During an hour-long presentation to faculty, Sobel also discussed a wide range of topics, including cutting the school's deficit in half this year, appointing several new department chairs, continued improvement in meeting medical school accreditation standards and announced the newly merged department of microbiology, immunology and biochemistry, effective in January.
But before Sobel's address, WSU President M. Roy Wilson said he is optimistic for 2017 after a rough year financially and one that caused a lot of stress on the medical school's staff and students.
"It's been a tough year, I understand that. Last year we found a shell game was going on and the school was at least $30 million in deficit," Wilson said. "The university relieved half of that debt, but we still have half this year. That $30 million is down to $17 million. That is an extraordinary performance."
Wilson said there have been many difficult cuts to align revenue with expenditures. "Don't lose sight that your performance is so much better than a year ago," he said.
For 2017, Wilson said Sobel and other top medical school executives have a growth plan he believes will grow clinical and research revenue.
"I am seeing the big picture and seeing the savings that have been done, the operating efficiencies, and the chairs understanding what their responsibilities are like never before," Wilson said.
He also encouraged faculty to "stay the course" and not be tempted by outside offers to leave the medical school during rough economic times. DMC and other hospitals have hired several Wayne State physicians the past several months.
"There may be temptations elsewhere, but I think you will be happy you stayed the course when you look back at this difficult time," he said. "The university, after years of deficits, has a surplus of $19 million. It is that positive from the university that will help."
Wilson also said he will become chairman-elect next year of the Association of American Medical Colleges and chairman in October 2018. "I fully expect to talk about this turnaround at that (AAMC) meeting," he said.
As part of the turnaround, Sobel announced that a record number of 5,200 students applied to the medical school, topping the previous high of about 4,000. Graduate programs for M.D.-Ph.D candidates also are growing, nearly topping 400, he said.
He said test scores for step 1 of the United States Medical Licensing Examination taken by students was higher than national averages for the second consecutive year. The school's residency match rate was higher this year than national average for the fifth straight year.
Research grants from the National Institutes of Health also were up this year to 617 projects from 593 in 2015. Overall, research funding totaled $117 million in 2015 from $94.5 million in 2014, Sobel said.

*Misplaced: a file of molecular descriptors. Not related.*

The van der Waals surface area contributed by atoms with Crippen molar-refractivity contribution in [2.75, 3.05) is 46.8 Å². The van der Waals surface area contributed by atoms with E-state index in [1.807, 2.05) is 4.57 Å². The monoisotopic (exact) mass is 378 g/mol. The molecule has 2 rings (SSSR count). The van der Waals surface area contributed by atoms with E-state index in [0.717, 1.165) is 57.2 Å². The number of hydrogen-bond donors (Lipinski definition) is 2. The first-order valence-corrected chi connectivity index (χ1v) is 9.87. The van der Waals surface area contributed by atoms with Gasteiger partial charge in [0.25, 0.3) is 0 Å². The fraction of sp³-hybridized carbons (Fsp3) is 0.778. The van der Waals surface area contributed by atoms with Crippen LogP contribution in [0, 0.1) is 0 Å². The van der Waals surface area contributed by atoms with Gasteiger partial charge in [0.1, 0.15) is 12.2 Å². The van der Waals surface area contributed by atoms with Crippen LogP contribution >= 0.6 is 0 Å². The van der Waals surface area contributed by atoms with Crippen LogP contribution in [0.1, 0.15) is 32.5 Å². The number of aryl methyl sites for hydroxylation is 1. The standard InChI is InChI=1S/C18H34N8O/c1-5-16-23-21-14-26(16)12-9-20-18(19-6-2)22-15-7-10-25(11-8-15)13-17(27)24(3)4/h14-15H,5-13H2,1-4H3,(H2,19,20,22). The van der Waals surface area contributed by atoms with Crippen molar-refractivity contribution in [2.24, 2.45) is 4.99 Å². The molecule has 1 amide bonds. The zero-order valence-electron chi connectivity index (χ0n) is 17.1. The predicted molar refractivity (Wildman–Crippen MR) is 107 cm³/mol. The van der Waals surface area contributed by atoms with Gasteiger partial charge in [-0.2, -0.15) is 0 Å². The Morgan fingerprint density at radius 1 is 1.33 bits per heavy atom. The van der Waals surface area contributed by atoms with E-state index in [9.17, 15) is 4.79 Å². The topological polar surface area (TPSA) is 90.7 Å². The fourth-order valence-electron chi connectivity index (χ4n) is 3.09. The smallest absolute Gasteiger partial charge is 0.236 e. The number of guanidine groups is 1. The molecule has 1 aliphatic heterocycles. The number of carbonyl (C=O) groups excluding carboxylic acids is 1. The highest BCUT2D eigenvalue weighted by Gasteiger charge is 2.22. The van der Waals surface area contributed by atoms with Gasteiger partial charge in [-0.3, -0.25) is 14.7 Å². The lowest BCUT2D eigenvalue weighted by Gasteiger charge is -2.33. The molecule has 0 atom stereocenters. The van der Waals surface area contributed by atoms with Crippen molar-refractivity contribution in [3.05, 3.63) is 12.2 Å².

"We've had some revenue growth, but mostly (the savings) have come from expense reductions," Sobel said. "We have to grow the operation in a thoughtful manner."
Overall, the medical school, Wayne State University Physician Group and related operations projects to cut losses from $30 million in 2015 to $11.6 million in 2017, to $5.5 million in 2018 and break even by 2019, Sobel said.
This year, $6 million to $8 million is expected to be saved by 40 faculty members either retiring or on the path to retirement, Sobel said. About eight will go through the detenuring process, he said. About 65 physicians or scientists have been deemed unproductive or underproductive, although some have improved.
"Out of several hundred, this is a very small number," said Sobel, adding that the school is looking for further administrative cost savings next year. "We are hoping with the financial turnaround we will move into a hiring situation. We have a number of initiatives planned and we need to grow," he said.
For example, Sobel said Wayne State plans to open a new neuroscience translational research institute under the oversight of David Rosenberg, M.D.
"We are now hiring several individuals. This is a major investment by the university and we are grateful for the support," Sobel said.
Sobel also congratulated many department chairs who now determine their own budgets and are responsible for their own overhead costs.
"We are involving department chairs in the budget decision making process," Sobel said. "Before they were disenfranchised. They had had to work very hard to do things they never had to do before."
"Citing 'incompatible cultures' with DMC, Wayne State medical school to seek other hospital partners" originally appeared in Crain's Detroit Business.